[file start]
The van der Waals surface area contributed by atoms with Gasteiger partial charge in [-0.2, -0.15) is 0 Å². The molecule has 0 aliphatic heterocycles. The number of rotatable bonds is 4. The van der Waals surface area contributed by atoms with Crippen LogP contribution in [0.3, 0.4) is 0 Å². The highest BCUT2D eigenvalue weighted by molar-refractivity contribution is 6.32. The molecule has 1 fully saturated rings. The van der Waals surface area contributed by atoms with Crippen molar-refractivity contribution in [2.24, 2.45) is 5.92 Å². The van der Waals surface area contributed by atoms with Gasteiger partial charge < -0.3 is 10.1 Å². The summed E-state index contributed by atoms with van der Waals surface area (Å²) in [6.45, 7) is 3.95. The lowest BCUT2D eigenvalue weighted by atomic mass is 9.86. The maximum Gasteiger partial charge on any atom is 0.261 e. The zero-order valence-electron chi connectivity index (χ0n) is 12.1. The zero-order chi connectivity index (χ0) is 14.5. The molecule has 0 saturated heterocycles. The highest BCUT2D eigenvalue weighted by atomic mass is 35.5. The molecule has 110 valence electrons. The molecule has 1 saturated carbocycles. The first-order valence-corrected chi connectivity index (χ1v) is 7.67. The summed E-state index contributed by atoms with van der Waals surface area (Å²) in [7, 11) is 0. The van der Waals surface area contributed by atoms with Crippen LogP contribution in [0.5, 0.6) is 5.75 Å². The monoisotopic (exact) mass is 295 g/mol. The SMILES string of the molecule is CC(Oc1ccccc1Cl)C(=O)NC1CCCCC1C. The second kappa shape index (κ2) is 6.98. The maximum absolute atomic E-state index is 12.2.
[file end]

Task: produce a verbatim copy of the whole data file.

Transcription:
The van der Waals surface area contributed by atoms with Gasteiger partial charge in [-0.2, -0.15) is 0 Å². The molecule has 0 aliphatic heterocycles. The number of rotatable bonds is 4. The van der Waals surface area contributed by atoms with Crippen LogP contribution in [0.3, 0.4) is 0 Å². The highest BCUT2D eigenvalue weighted by molar-refractivity contribution is 6.32. The molecule has 1 fully saturated rings. The van der Waals surface area contributed by atoms with Crippen molar-refractivity contribution in [2.24, 2.45) is 5.92 Å². The van der Waals surface area contributed by atoms with Gasteiger partial charge < -0.3 is 10.1 Å². The summed E-state index contributed by atoms with van der Waals surface area (Å²) in [6.45, 7) is 3.95. The lowest BCUT2D eigenvalue weighted by atomic mass is 9.86. The maximum Gasteiger partial charge on any atom is 0.261 e. The zero-order valence-electron chi connectivity index (χ0n) is 12.1. The zero-order chi connectivity index (χ0) is 14.5. The molecule has 0 saturated heterocycles. The highest BCUT2D eigenvalue weighted by atomic mass is 35.5. The molecule has 110 valence electrons. The molecule has 1 saturated carbocycles. The first-order valence-corrected chi connectivity index (χ1v) is 7.67. The summed E-state index contributed by atoms with van der Waals surface area (Å²) in [7, 11) is 0. The van der Waals surface area contributed by atoms with Crippen LogP contribution in [0.5, 0.6) is 5.75 Å². The monoisotopic (exact) mass is 295 g/mol. The SMILES string of the molecule is CC(Oc1ccccc1Cl)C(=O)NC1CCCCC1C. The second kappa shape index (κ2) is 6.98. The maximum absolute atomic E-state index is 12.2.